In his healing ministry, Jesus constantly sides with the weakness of God, entering the places owned by the “strong man” Satan, boldly channelling God’s persuasive goodness, putting his own reputation and sometimes his own safety at risk for the sake of the suffering person. In these events Jesus is already and always the crucified Lord.
Mark’s narrative of the arrest, trial and murder of Jesus reveals the same pattern in the greatest detail. The whole event of the murder and the resurrection is imagined by the author as a new Passover in which Jesus is the willing victim who is slaughtered so that the power of death may pass by his people. His is the blood of a new covenant, a new intimacy between God and his people. He is the suffering servant acquainted with grief upon whom the evil of the world in unloaded. He is the one who trusted God and becomes a worm, not a person.
The narrative emphasises the willingness of Jesus, even against the desire of his own soul, to model the persuasion of God. The ease with which worldly powers can do their will is shown in the Sanhedrin, the Roman Governor , the crowd and the soldiers. They do the talking, they make decisions, they act, while Jesus is silent; subject to their decisions, he suffers. The scriptures witness to the fact that this kind of suffering is all too common in the lives of those whom have served God. It has always been very easy to refuse the persuasion of God, to kill the protester, torture the opponent, bomb the rebels, rape the wives of the foreigner, crucify the disturber of your peace. Jesus is silent as God is silent before the inexorable pressure of religious and political power. This takes courage, of which Mark wants us to know that Jesus is capable, while Peter is not. Staying with the persuasion of God is not a walk in the park. He above all retained his humanity while his torturers lost what little of it they possessed.
So can Jesus defeat the evil to which he is subjected, by maintaining his bond of love with God? If he can show that bond as unbreakable in the face of evil and death, then surely he will have won a victory. But Mark has respect for the power of evil; he refuses to show Jesus as a stoic hero untouched by his suffering. “My God,” he howls “why have you abandoned me?” The persuasive presence of the father is not any longer experienced by Jesus in his moment of most need. What is this? What use is a God who cannot even give emotional succour to his beloved son who is being murdered? Is not this a profound disgrace? Luke recognised this and gave Jesus more trusting words before he died. Mark gives the reader a hint: the curtain in the temple which separated the holy area from the holy of holies is torn apart at the moment of Jesus’ dying, just as the heaven was torn open at the moment of his baptism. God, the eternal one is torn open in the mission and suffering of his beloved son. God is not active at Jesus’ side because he is suffering with him; he also is weak and wounded. In this moment when their partnership is torn apart, when their lives are shredded, they are most completely united in their suffering. In case we haven’t picked up the clue, Mark adds the testimony of the centurion, that this man is a son of God, which reminds us of what God said to Jesus at his baptism, You are my dear Son; I am delighted with you. Jesus, God’s son refuses to be separate from the persuasive love of the father, while the father refuses to be separate from the agony of the son. Together they deprive evil of its power. Together they share a life undefeated by evil and death. This is the shared life, the communion of the Holy Spirit, the life of God’s future, in which “those who endure will be rescued”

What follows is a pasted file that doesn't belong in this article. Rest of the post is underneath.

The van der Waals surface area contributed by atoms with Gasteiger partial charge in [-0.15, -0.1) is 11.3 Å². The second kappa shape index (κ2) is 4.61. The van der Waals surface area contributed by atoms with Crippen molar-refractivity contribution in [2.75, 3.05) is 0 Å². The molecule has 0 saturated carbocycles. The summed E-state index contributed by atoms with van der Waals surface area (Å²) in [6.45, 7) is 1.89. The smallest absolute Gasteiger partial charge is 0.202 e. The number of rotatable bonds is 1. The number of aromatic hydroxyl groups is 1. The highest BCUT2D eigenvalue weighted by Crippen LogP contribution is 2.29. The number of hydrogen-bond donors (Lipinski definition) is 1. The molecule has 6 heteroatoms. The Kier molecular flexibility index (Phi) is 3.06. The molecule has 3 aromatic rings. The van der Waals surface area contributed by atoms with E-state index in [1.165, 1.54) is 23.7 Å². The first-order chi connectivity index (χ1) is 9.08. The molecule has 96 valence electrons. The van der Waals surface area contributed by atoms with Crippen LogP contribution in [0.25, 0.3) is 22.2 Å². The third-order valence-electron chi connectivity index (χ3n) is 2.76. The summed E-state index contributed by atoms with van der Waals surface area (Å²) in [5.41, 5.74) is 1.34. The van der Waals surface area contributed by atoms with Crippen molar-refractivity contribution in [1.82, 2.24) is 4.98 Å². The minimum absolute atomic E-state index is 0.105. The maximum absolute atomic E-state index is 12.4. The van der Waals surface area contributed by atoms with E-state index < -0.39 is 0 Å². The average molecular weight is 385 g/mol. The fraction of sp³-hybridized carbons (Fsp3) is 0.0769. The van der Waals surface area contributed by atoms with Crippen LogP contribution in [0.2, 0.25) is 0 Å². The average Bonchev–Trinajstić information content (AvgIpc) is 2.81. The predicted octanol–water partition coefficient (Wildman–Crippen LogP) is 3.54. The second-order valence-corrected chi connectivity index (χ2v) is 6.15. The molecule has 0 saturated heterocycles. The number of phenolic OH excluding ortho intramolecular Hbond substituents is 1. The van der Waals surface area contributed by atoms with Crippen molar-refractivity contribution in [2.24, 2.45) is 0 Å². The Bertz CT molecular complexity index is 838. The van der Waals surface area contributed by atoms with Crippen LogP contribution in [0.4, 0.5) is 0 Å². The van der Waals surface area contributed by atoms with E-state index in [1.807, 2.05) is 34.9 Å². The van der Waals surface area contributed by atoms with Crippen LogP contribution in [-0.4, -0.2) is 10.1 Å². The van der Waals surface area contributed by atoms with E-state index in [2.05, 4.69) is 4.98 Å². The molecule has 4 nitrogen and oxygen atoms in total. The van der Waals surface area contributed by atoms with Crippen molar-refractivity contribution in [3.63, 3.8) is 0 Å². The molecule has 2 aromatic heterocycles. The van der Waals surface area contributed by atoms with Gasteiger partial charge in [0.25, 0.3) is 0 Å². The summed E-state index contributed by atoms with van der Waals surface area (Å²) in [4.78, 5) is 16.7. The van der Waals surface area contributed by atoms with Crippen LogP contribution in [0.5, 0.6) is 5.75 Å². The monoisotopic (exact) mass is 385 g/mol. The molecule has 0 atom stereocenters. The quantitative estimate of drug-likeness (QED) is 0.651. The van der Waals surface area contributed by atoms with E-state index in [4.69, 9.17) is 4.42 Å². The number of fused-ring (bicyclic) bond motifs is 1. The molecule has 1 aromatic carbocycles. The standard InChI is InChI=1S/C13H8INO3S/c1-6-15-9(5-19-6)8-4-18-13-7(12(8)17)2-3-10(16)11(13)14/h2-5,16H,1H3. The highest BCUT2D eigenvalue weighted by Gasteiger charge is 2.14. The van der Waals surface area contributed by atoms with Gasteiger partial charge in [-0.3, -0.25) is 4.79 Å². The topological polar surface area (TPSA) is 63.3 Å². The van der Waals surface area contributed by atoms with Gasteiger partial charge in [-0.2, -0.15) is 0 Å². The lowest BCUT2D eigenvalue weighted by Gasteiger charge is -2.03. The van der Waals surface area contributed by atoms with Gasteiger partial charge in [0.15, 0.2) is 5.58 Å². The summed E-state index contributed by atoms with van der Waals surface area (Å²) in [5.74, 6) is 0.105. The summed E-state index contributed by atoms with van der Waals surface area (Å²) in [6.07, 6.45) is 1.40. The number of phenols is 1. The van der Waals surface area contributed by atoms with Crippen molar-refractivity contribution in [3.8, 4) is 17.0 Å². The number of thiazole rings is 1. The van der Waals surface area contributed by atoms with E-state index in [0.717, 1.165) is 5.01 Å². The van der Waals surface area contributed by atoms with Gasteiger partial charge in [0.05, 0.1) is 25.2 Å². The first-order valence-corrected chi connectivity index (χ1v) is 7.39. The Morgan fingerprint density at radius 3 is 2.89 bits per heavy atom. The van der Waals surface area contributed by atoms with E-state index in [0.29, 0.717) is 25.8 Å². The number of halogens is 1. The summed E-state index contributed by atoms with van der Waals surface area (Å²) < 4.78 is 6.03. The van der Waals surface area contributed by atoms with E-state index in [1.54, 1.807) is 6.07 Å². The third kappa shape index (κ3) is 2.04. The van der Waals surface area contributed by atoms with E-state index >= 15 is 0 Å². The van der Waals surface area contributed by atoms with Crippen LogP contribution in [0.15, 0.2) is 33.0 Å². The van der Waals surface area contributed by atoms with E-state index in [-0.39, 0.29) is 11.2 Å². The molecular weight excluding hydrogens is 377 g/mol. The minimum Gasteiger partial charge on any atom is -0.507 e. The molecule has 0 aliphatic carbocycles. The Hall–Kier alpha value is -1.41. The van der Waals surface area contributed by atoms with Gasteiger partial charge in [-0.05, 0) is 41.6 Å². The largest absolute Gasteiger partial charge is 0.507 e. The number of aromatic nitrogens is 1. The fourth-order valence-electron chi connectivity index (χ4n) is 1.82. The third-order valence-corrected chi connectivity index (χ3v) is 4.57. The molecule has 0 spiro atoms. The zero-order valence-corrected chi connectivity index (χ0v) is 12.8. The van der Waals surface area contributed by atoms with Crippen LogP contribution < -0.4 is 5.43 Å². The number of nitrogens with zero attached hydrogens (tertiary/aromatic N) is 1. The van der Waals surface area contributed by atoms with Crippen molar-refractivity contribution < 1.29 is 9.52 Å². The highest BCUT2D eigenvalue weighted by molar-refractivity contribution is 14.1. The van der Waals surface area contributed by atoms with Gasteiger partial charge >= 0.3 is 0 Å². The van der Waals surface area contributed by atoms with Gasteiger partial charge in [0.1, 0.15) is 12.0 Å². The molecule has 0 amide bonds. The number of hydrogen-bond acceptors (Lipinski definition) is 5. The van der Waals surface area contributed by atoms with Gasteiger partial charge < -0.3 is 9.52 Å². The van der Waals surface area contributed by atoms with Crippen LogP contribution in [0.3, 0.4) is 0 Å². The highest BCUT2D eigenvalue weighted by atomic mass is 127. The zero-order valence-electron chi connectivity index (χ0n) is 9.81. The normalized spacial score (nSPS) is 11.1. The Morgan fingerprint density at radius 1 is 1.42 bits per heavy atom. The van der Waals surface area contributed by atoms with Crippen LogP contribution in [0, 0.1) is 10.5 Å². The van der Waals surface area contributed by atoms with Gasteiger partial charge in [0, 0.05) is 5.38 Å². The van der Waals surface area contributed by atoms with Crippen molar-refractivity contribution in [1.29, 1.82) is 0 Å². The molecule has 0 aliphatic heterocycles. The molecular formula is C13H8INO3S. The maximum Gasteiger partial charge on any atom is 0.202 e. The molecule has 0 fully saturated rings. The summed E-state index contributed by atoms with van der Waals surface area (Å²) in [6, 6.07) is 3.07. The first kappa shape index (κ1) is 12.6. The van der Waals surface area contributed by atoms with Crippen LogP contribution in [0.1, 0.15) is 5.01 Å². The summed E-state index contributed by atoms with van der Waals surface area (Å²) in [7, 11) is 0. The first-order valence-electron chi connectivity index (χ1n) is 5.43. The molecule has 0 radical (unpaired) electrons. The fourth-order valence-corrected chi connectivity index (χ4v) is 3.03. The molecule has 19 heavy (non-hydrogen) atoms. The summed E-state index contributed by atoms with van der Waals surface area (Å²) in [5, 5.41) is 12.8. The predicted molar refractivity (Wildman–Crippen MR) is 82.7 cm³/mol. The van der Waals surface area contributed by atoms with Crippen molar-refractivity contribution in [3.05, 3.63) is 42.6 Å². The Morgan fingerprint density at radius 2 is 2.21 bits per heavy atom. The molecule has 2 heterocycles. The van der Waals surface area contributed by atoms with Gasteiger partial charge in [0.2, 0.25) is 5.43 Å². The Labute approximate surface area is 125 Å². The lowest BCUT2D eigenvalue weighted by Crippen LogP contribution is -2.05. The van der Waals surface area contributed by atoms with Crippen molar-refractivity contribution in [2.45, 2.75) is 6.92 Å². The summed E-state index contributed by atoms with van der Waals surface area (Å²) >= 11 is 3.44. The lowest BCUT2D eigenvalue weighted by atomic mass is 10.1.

Yes, this goes bit beyond Mark, but not much. I am imagining Mark imagining Jesus.